10. 10. The method of claim 1, wherein the conversation data packets include at least one of voice data packets or media data packets that relate to the conversation.
  11. 11. A computer-readable medium having computer-executable components for archiving a conversation over a digital voice communication channel, comprising:
    an archiving request component for generating a request to archive an authenticated conversation, wherein the authenticated conversation is a part of the conversation that requires at least one authentication;
    an information collection component for collecting authentication information relating to the at least one authentication; and
    an authentication application component for applying the collected authentication information to the part of the conversation and for authenticating the part of the conversation to confirm the at least one authentication.
  12. 12. The computer-readable medium of claim 11, wherein the request to archive is generated in response to input from at least one contact point involved in the conversation.
  13. 13. The computer-readable medium of claim 11, wherein the request to archive is generated based on contextual information relating to the conversation, the contextual information being exchanged before the conversation.
  14. 14. The computer-readable medium of claim 11, wherein if it is determined that authentication from a third party is necessary, the authentication application component issues a request to the third party for authentication.
  15. 15. The computer-readable medium of claim 14, wherein if the at least a portion of the conversation is authenticated, the authentication application component binds the at least a portion of the conversation with the collected authentication information.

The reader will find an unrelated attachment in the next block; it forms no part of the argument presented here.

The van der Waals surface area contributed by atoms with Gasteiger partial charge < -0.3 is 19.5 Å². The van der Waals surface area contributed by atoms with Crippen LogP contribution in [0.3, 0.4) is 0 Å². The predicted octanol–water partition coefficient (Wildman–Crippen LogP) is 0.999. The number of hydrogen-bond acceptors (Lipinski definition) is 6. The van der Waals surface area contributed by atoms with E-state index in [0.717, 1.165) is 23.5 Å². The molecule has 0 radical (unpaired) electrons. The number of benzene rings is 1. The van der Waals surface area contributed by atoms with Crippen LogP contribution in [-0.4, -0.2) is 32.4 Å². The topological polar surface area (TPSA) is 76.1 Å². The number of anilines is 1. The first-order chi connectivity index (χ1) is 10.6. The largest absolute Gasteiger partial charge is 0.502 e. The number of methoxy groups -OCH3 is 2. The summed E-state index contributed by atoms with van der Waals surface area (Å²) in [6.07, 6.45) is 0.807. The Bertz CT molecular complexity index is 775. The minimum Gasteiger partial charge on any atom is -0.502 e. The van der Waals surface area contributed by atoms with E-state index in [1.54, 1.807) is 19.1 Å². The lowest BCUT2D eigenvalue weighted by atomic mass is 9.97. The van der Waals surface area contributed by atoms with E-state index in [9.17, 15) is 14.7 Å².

16. 16. The computer-readable medium of claim 15, wherein the at least a portion of the conversation includes contextual information and at least one of voice information or media information.
  17. 17. A method for generating and storing an authenticated conversation, comprising:
    receiving authentication information from at least one device of clients that are involved in a conversation over a VoIP communication channel;
    identifying relevant information from the conversation, the relevant information being contextual information and voice information;
    collecting the relevant information from the conversation;
    confirming a validity of the authentication information; and
    if the authentication information is confirmed, binding the confirmed authentication information with the relevant information to generate an authenticated conversation.
  18. 18. The method of claim 17, wherein the relevant information relates to an activity in which contact points of the clients involved in the activity need to be authenticated and associated with the conversation.
  19. 19. The method of claim 18, wherein the authenticated conversation is temporarily stored on the at least one device of the clients, the stored authenticated conversation being sent to a centralized archiving repository at a predetermined time.
  20. 20. The method of claim 17 further comprising:
    obtaining an approval from contact points of the clients to generate the authenticated conversation before binding the confirmed authentication information with the relevant information.